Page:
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Peoria Zoo staff—and animals—eager to return to normalcy

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Provided Photo
Peoria Zoo Staff
The Siberian tiger at the Peoria Zoo was a little anxious about the public's return, but soon adjusted to the normal routine, according to Zookeeper Kenny Lemon.

The Peoria Zoo was closed for over two months in 2020, and now almost two years later, they are excited to be getting back to normal.

Zoo Director Yvonne Strode says that, like many other businesses, they did not have much warning when closures were announced—but the staff came together to devise an action plan.

“The animals didn’t go away, so we had to take care of them,” said Strode.

To ensure the animals would continue a regular schedule of care, Zoo leaders divided staff into two teams who would work opposite schedules to minimize potential quarantine time. If any members of the opposite teams were ever on-site simultaneously, they were diligent in avoiding contact.

“The thinking was that [if] one team got COVID, or got exposed, you might have that whole team out, so the other team would then have to work seven days a week, which was kind of a frightening thing,” said Strode. “We went out and bought a portable shower and everything else just in case we had to spend the night here. We didn’t know how bad it was going to get.”

Zookeeper Kenny Lemon says that missing chances to make connections with visitors was hard on everyone—including the animals.

“There was definitely a change in behaviors with a lot of my animals,” said Lemon, who oversees the Siberian tiger, takins, muntjacs, tortoise, and bats. “When we have a vet in, that’s really the only time they see us wearing any masks. We didn’t have negative reactions, per se, but you could definitely tell that their behaviors had changed a little bit just seeing us in masks.”

Zookeeper Regan Slonecker oversees the lions, zebras, river hogs, colobus monkeys, and mandrills, and she says that when the Zoo was allowed to reopen after over two months, some of her animals were especially eager.

“[The mandrills] definitely did notice when people came back,” said Slonecker. “When we opened back up, they were really interested [and] spent a lot more time at the front of the exhibit so they could see people more.”

Lemon says that some of the animals under his care were a little more anxious about the return of the crowds.

“When people slowly started coming back, that’s when I really started to recognize it,” said Lemon. “Slowly, as more public came, they kind of got back into the rhythm of having people here.”

There was plenty of work to be done for the safety of guests as well, from disabling water fountains to marking a one-way path throughout the property, to placing extra barriers around certain exhibits.

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Provided Photo
Peoria Zoo Staff
Zoo staff placed animal-themed signs around the property to remind guests to keep their distance from each other.

“It was just kind of strange having people come back in here when you had had all the bathrooms to yourself and everything all to yourself,” said Strode with a laugh.

Zoo staff also had to shift their mindset after having been isolated for so long. Making connections with the guests is a priority, but Slonecker says there were some mental hoops to jump through being in a pandemic where distance was the key to safety.

“You want to make a connection with them so they care about these animals outside of the zoo also, so it was a little bit difficult at first to be able to feel, ‘I am safe, I am fine, I can talk and be okay with that,’” said Slonecker. “Just trying to get over that pandemic stress to be okay with those situations at first was really kind of difficult.”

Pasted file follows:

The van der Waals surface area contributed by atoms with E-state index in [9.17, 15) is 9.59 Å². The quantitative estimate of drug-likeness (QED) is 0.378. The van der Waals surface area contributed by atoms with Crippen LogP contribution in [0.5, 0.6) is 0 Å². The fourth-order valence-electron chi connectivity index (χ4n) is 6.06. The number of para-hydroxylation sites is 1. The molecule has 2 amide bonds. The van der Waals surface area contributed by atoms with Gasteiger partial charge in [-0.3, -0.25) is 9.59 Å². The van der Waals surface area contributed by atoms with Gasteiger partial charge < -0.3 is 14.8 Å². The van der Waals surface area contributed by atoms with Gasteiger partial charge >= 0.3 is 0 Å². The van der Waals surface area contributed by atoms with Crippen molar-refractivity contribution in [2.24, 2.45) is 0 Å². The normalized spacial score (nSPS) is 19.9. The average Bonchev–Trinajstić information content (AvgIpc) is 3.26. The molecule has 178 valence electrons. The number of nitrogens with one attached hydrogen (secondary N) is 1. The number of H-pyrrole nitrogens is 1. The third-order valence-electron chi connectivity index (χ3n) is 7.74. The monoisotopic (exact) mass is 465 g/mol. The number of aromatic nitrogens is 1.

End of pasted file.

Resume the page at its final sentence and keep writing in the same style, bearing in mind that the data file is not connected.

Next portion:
Nonetheless, between the closure, canceled “Keeper Chats,” a lack of field trips, and other postponed events, attendance at the Zoo for 2020 was down 55% compared to 2019. Strode says that daily paid attendance is their biggest source of revenue, so with numbers down, being part of the Peoria Park District allowed them to rely on support from a wider revenue stream. Attendance started to return to normal levels in 2021, down only 11% for the year.

“I think people were glad to get outside; they felt comfortable, they knew we had taken all these precautions,” said Strode. “They saw us as a safe place to get outside with their families.”

For the animals, staff continue to take precautions like wearing masks when interacting and handling food. No animals at the Peoria Zoo have contracted COVID-19, and Strode says they are on a waitlist for access to vaccinations for the big cats, who have been found to be most susceptible to the disease.

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Provided Photo
Peoria Zoo Staff
Zoo staff wear masks when interacting with animals and preparing their food.

Looking forward, with more events on the calendar and COVID-19 numbers slowing, the attitude at the Zoo is positive. Slonecker encourages visitors to take time to talk with the staff and help share the love for the animals living here in Peoria.

“If I look like I’m busy and you have a question—ask me,” said Slonecker. “I’m there to make sure that you’re also having a good time, and I’m here to educate you and share my animal experiences with you and I love when people share their experiences at the zoo with me, too.”

Strode is especially thankful for the community support, and hopes that the work done at the Zoo makes an impact.

“We certainly appreciate the public coming back. That’s why we do what we do,” said Strode. “We love the animals…but if the public doesn’t come and see them and learn and care, they needn’t be here.”

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Mike Rundle is a correspondent at WCBU. He joined the station in 2020.